Vatika Voices: UAE’s First Female Emirati Swimmer Nada Al Bedwawi Has Been Making A Splash Since 14

Women in the UAE are marking their territory in every field. Be it becoming a scientist or a wrestler, women in the UAE are here to prove that they are here to stay. And Vatika and Curly Tales Dubai appreciate these women for their dreams, ambition and career choices. In fact, GCC’s leading haircare brand –  Vatika Naturals has launched ‘Vatika Voices’ to empower women in the GCC. The brand aims to help women by listening to their powerful stories and helping them achieve their dreams. The aid provided by the brand will differ from person to person. The brand will ensure to help the women with just one aim – Empowering Women to shape the future of our society.

Through the Vatika Voices campaign, Vatika aims to show that empowered women are self-sufficient and add more value to society. In fact, the campaign is solely run by women of determination who have managed to prove what it takes to be them. And when we speak about women of determination- Nada Al Bedwawi, UAE’s first female swimmer to take part in the Olympics, makes it to our list.

Pic Credit: Sports360

Starting Out As A Swimmer And Parental Support 

Nada Al Bedwawi was barely 18 when she got the opportunity to represent UAE at Rio Olympics in 2016. Nada, who started swimming professionally at the age of 14, was eyeing for Tokyo 2020 Olympics- however, when Rio Olympics knocked on her door, she couldn’t say no and went on to become a history maker. However, things weren’t this easy and attainable always.

Nada took up swimming a bit late, in comparison to others. She started swimming at the age of 14. When she dreamt of taking part in Tokyo 2020 Olympics, her first coach didn’t believe in her. Speaking about her starting phase, Nada, in an interview with The National, said,

“My first swimming coach used to not let me come to training more than twice a week; he told me I should do it for fitness, because I was starting out so late.”

Despite her struggles, Nada was happy that she didn’t have to struggle for parental approval and encouragement. Speaking about her parents’ support, she said in an interview with Al Arabia News,

“I am very lucky to have the support of my family- I would not have been able to do this without them. Unfortunately, this is an element still greatly missing in some Emirati parents, and not just towards swimming but sports in general, and I hope this changes shortly.”

Pic Credit: Scoopnest

Her Rio Olympics Journey 

Nada not only got a chance to be a part of the Rio Olympics but also made history by becoming the second Emirati female to carry the country’s flag at the opening ceremony. She followed the footsteps of Sheikha Maitha bint Mohammed bin Rashid at the Beijing Olympics in 2008. She also became the UAE’s first-ever Olympic female swimmer by taking part in the 50m freestyle in Rio. Recalling that very moment, Nada, in an interview with Al Arabiya News, said,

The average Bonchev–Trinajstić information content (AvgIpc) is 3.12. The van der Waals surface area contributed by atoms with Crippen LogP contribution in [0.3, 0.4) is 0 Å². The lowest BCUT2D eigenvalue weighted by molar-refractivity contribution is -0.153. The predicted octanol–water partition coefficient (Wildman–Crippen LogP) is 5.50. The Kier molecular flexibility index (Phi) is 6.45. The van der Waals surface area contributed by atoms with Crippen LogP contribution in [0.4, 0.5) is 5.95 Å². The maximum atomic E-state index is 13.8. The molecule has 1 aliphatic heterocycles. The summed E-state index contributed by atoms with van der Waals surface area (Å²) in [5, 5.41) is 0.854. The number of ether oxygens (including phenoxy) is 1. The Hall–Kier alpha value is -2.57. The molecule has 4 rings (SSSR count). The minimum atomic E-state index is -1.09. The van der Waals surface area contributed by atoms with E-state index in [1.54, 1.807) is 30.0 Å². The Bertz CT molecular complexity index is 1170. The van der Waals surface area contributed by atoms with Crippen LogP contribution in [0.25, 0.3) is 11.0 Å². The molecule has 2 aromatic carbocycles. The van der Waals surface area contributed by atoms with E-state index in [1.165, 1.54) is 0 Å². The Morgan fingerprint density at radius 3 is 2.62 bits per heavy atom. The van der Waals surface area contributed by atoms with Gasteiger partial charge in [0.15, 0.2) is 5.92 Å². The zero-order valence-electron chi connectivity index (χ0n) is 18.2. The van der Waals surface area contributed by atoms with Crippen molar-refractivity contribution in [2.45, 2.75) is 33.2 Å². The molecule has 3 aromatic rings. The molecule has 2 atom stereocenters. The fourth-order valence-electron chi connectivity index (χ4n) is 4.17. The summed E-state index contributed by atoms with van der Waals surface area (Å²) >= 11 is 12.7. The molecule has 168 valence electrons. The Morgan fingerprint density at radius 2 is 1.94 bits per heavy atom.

“It was an overwhelming, exciting and an honorable feeling to be the UAE’s flag bearer at Rio 2016. I am very proud, I think it delivered a powerful message to the world on how the UAE supports women and youth sports.”

While Nada made everyone proud with her achievement, she also learnt a lot through the process. She not only got a chance to showcase her talent but also got an opportunity to interact with swimmers and coaches from different countries. Speaking about her training for Rio, she said,

“We kept simulating race conditions to get me ready for the actual competition, and overall the training went well; I felt ready and reflected that in my time. The race was great I did better than I expected, but there is always room for improvement, and I am glad that I put myself out there and finished my race, and now I can officially call myself an Olympian.”

Career Post Olympics

While the Rio Olympics boosted her morale, Nada, a psychology student at NYU Abu Dhabi, transferred into MBRU in 2018 to pursue a degree in medicine. During that time when she found it difficult to strike a balance between her studies and sports. Speaking about her struggle to balance the two, she said to The National,

“Honestly I’m still mad at myself, still bummed that I didn’t continue practicing.”

While Nada believed that she didn’t do much to grow post-Olympics, she also said that the structure set for athletes didn’t make her feel comfortable and confident. She said that a former UAE national team swimming coach once told her that the UAE Swimming Federation doesn’t have enough budget to customise a programme for swimmers. Yes, some high-class coaches and events mould the swimmers and prepare them for the best- however, the programme is not professional enough to create Olympians.

Nada initially thought that’ll she will be able to manage school and sports, but that certainly was not the case. She said,

“We’re still not there yet, where schools help you study and train at the same time. I’m not doing my part to be honest.”

However, with all this in place, Nada still hopes to be a part of the next Olympics in 2024. This time she wants to do it for herself; she wants to feel good and make herself proud.

Future Goals And Aspirations

Nada is now training for the 2024 Olympics and is inspired by 28-time Olympic medallist Michael Phelps. On Michael, she said,

“Honestly he’s my biggest inspiration because he was talking about the time he had a relapse and he had to go to rehab, and the drunk-driving incident and everything, and he was so open about it and I appreciate that so much.Very few people talk about things like that openly, especially about getting back in the game. So he inspired me to do that as well and train for the 2024 Games.”

We hope that many more girls follow their dreams and Nada also makes to the Olympics.